Tripack, a maker of shrink sleeve labeling equipment used widely in the food and beverage, nutraceutical, and personal care sectors, used Pack Expo 2012 as an opportunity to showcase its Model HSA-300 Shrink Sleeve Applicator and a new high-speed T-Perforation System. The T-Perf system is for shrink-sleeve applications where the primary label also serves as the tamper-evident device by extending up to and over the closure. The perforation it produces makes it easy for the consumer to remove the closure of the container in spite of the presence of the shrink sleeve material that covers the place where closure meets container.
The HSA-300 uses a CompactLogix 5370 L2 programmable automation controller, a Kinetix 350 EtherNet/IP servo drives, and PowerFlex 4m AC drives—all from Rockwell Automation—for a fully integrated control solution. The PAC delivers powerful processing in a compact, cost-effective, and easy-to-configure design, which is essential for the applicator’s small size. The controls package overall ensures motion precision and accuracy as it reliably manages all the machine’s motion axes, including film cutting, application, and perforation—all at a speed of 300/min. It also provides increased flexibility for scalable speed adjustments and different shrink sleeve sizes. A Rockwell PanelView Plus 1000 touch-screen HMI allows operators to easily access information about machine activity and productivity.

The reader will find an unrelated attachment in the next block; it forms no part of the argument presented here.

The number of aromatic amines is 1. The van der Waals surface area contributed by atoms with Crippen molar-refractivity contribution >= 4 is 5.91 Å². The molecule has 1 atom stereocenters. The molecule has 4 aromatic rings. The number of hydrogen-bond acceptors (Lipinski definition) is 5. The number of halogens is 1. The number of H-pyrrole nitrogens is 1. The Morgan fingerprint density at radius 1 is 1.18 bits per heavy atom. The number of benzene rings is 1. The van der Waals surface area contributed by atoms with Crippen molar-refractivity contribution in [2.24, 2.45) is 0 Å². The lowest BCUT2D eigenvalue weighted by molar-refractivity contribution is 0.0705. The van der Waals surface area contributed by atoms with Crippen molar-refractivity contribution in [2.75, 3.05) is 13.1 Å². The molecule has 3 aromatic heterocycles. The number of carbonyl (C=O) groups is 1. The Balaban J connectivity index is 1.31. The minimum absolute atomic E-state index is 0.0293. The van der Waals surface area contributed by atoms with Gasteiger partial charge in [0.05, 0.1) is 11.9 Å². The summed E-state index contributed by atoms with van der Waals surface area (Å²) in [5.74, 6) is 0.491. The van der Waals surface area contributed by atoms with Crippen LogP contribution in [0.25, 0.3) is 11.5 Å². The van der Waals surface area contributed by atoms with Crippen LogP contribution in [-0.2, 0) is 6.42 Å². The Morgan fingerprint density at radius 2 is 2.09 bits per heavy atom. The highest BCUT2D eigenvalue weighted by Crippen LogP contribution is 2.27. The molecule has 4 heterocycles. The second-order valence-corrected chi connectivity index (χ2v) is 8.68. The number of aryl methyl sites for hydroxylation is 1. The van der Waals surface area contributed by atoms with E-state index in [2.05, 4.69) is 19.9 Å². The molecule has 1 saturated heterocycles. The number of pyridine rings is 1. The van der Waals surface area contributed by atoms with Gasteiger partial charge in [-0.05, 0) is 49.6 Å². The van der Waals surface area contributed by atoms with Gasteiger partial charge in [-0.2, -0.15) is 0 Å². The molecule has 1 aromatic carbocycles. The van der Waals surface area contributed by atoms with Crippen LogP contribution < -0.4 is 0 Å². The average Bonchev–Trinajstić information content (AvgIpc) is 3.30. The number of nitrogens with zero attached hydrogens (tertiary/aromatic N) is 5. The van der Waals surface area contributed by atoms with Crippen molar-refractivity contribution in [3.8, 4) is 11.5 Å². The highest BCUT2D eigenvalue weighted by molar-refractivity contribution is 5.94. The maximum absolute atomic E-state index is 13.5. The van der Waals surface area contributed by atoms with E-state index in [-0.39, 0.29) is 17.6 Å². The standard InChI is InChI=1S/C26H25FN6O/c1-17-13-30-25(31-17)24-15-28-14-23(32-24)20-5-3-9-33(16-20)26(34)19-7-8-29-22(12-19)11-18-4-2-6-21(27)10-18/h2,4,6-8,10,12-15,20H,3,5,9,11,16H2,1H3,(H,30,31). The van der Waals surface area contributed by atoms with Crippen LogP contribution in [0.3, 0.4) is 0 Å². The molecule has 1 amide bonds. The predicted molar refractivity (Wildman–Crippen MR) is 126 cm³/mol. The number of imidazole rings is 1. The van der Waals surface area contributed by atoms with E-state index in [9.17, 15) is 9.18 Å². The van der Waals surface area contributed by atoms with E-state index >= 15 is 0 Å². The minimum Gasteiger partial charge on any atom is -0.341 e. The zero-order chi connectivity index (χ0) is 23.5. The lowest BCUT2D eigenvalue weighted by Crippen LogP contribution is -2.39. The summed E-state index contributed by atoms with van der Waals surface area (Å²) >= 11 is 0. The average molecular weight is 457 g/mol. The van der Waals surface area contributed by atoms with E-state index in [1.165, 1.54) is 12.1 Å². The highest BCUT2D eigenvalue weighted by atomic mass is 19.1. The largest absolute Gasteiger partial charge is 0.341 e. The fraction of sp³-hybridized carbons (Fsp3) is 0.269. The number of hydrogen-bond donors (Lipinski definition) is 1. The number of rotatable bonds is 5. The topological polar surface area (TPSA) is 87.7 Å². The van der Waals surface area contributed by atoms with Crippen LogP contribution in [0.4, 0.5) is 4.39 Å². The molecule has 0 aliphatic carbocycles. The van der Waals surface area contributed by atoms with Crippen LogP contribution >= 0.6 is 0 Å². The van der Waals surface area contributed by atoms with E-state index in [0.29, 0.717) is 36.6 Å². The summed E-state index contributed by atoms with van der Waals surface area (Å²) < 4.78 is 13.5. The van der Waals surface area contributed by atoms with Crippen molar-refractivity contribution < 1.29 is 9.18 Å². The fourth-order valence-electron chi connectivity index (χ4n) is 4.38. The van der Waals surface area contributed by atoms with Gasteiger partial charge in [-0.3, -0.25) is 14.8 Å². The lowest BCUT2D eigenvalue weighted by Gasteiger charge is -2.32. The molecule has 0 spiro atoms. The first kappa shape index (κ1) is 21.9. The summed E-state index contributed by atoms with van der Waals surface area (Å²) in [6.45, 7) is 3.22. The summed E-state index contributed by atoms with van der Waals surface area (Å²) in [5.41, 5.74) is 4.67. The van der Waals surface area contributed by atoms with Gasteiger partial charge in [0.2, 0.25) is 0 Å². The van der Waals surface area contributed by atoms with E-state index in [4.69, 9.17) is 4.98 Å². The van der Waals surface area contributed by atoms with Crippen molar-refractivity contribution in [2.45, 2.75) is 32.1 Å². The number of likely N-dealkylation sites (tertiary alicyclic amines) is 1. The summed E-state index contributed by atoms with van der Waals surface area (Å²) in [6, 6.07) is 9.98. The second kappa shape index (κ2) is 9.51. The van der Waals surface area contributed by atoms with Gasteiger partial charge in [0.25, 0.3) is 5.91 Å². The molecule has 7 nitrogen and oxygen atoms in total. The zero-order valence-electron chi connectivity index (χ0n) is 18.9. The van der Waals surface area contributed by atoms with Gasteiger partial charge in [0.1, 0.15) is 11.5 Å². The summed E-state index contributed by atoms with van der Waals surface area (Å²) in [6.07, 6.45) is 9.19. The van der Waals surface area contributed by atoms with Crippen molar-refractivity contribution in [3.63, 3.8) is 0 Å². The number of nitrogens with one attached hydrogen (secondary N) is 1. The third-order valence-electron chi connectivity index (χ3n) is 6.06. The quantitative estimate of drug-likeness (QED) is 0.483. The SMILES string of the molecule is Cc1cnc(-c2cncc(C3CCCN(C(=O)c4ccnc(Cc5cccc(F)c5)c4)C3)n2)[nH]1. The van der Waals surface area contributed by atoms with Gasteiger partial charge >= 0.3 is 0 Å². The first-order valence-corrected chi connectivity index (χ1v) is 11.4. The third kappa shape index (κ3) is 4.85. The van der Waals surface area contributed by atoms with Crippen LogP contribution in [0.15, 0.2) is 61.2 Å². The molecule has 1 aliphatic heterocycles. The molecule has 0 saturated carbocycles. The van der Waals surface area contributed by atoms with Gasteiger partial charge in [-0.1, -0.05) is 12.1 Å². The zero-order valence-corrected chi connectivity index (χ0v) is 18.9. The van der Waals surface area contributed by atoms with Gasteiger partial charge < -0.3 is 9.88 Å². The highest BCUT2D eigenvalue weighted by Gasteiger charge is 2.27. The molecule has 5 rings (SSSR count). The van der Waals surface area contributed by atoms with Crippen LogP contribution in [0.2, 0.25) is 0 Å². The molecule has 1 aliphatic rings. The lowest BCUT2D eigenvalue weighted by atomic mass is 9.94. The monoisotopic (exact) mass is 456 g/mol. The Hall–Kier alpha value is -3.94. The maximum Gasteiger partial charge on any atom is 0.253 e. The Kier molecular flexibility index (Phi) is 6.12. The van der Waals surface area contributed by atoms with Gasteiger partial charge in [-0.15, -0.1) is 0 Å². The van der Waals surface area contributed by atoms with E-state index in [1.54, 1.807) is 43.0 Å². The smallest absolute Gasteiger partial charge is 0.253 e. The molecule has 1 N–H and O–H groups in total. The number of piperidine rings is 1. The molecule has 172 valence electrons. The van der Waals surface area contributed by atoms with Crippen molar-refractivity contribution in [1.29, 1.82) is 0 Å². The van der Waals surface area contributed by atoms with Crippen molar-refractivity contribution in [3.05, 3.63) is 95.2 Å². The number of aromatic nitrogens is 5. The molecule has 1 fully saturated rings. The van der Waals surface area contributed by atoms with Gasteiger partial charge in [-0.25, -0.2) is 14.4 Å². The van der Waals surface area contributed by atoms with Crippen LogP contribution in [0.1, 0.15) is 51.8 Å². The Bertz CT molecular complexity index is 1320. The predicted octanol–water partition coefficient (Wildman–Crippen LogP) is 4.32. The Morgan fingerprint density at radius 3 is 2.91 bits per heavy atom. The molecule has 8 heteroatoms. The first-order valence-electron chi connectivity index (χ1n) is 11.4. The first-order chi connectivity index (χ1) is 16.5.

According to Tripack senior electrical engineer Dave Himmelmann, the Model HSA-300 shown at Pack Expo was the one that more or less led the way in developing and implementing the T-Perf module. “But it can be part of a number of models, and we are also finalizing a retrofit kit that will let us add this functionality to Tripack machines already out in the field,” Himmelmann adds.
A single servo motor, also from Rockwell, drives the blade that produces the perforation. While typically this motor is from the MPL or MPF Series, a number of considerations enter into the decision making process. “Rockwell has a tool called motion analyzer where you enter very specific engineering parameters about the application that’s involved, including inertia, friction, acceleration, deceleration, and so on,” says Himmelmann. “It’s a pretty sophisticated tool that does a nice job of sizing motors and suggesting gear boxes that are complementary.”